I think Georgetown is seeing the wisdom because once [Oakmont] is constructed, all of the frontage along that new road more than likely is going to attract a high level of retail interest because Bass Pro [Shops] is there as an anchor, Hudder said. It makes sense for them to put the road in. Then they can develop the commercial property adjacent to the road, and it drives their tax base up.

In August, Round Rock announced plans for a Bass Pro Shops retail location at Oakmont Drive and Teravista Parkway. Thomas said he was hopeful the retailer would bring additional projects to the city.

Bass Pro is a great win for Round Rock, he said. When Bass Pro comes into an area, other projects come along. We are anticipating some of those could be other kinds of retail or hotels. Just the fact that they are going in next to Georgetown opens up the possibilities.

Other projects in the TIRZ could include up to 500,000 square feet in speculative office space for possible technology businesses or company headquarters, Thomas said.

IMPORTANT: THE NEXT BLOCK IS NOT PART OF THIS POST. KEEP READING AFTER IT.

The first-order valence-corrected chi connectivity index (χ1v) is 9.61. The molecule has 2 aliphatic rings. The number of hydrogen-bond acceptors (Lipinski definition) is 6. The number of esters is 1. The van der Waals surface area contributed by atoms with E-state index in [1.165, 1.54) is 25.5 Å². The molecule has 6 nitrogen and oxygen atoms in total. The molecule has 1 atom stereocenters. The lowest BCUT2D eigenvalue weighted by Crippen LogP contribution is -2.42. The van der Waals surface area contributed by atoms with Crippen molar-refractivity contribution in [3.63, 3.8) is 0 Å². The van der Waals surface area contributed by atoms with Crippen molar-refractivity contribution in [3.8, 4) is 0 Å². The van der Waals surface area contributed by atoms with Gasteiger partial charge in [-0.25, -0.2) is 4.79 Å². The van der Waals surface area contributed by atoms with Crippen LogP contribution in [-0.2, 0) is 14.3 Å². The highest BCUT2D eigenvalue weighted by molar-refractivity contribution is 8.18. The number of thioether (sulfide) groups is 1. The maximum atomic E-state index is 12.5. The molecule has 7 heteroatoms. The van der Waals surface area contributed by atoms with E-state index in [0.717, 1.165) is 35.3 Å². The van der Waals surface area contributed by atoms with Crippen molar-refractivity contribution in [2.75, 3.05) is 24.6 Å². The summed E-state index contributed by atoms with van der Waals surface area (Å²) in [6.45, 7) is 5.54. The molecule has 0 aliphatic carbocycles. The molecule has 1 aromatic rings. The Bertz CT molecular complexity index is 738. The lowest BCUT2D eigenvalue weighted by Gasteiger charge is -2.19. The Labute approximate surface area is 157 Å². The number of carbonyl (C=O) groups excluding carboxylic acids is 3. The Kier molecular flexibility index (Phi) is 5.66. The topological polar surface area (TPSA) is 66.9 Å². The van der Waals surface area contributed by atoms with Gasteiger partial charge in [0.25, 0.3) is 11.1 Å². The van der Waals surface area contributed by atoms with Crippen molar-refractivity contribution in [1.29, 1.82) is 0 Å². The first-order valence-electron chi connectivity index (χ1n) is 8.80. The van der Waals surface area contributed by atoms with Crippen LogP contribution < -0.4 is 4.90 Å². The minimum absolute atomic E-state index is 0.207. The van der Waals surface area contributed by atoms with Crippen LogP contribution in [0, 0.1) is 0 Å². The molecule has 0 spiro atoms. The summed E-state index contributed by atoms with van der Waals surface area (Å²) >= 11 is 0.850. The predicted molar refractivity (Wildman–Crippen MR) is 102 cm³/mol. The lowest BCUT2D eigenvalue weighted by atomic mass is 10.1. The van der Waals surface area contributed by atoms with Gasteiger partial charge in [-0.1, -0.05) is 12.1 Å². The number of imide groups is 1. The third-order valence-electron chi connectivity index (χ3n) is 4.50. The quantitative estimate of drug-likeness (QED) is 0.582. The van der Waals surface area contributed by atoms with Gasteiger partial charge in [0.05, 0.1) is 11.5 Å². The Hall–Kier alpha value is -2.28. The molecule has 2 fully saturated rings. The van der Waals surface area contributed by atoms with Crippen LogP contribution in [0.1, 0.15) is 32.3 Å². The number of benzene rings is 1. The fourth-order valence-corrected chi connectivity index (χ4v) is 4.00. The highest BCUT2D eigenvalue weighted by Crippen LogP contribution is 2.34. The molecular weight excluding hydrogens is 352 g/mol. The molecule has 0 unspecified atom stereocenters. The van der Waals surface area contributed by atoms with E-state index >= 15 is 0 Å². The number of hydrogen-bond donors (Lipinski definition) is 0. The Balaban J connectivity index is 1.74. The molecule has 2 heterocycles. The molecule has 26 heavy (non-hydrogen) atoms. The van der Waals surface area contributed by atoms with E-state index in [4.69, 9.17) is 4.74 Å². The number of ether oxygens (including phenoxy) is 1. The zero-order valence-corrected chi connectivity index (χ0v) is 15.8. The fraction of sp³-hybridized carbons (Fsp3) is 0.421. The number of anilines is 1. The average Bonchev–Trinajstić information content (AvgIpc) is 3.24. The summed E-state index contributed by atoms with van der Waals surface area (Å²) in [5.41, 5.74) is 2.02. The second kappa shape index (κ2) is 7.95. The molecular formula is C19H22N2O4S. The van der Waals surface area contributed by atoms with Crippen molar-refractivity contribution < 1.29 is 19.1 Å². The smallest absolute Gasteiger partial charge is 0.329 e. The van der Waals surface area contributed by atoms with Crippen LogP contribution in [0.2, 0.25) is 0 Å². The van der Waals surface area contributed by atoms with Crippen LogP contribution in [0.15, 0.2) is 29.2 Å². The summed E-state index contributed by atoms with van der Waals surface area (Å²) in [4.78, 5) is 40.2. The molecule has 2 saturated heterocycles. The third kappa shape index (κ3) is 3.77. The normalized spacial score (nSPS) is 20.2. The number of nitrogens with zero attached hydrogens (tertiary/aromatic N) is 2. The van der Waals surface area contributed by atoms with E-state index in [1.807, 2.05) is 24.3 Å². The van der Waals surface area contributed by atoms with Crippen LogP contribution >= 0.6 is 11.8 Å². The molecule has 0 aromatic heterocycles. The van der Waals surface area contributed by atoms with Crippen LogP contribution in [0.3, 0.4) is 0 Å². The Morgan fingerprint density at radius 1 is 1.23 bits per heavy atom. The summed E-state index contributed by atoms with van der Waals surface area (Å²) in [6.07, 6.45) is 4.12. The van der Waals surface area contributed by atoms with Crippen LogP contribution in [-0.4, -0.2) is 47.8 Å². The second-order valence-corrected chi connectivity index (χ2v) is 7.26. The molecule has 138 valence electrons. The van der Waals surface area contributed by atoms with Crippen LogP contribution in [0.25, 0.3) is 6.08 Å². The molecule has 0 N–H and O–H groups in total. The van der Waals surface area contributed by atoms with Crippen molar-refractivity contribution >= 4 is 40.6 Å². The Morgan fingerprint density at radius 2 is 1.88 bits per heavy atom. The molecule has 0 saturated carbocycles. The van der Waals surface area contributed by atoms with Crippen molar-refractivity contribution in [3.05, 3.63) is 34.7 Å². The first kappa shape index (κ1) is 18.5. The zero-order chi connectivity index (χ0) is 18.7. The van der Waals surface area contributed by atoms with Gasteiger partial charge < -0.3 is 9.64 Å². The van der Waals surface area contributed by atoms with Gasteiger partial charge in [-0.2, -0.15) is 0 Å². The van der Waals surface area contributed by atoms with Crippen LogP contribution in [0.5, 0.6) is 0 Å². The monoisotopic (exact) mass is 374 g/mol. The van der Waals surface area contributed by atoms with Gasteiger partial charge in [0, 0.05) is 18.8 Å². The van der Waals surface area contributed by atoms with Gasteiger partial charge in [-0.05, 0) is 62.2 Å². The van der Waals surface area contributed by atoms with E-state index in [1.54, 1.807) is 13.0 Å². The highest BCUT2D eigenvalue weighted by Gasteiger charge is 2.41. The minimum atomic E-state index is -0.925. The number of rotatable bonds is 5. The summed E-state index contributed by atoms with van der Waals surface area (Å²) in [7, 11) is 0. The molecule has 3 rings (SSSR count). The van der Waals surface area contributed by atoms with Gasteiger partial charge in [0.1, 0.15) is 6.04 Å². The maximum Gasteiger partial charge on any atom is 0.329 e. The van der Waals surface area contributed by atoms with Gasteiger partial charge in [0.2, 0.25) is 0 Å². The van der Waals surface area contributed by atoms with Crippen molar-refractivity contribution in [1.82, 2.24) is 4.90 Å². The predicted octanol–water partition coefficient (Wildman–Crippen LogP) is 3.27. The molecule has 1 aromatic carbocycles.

We want to increase our odds and potential to have those kinds of jobsespecially headquarter locations and technology jobsset up in Georgetown, he said. [This area] seemed like a natural place for this to occur.

Plans for the area also call for additional residential and mixed-use space.

We had thought about doing this in the past but didnt have the economy to back it up, Thomas said. It probably would not have been as effective doing this five years ago.

Thomas said had the infrastructure been in place, he is not sure what type of development would have occurred in the area.

Were doing our part as a community, and weve found a great funding mechanism to put the infrastructure in and the timing is good, he said. The community will benefit, the companies will benefit and the citizens will benefit.

Additional reporting by JP Eichmiller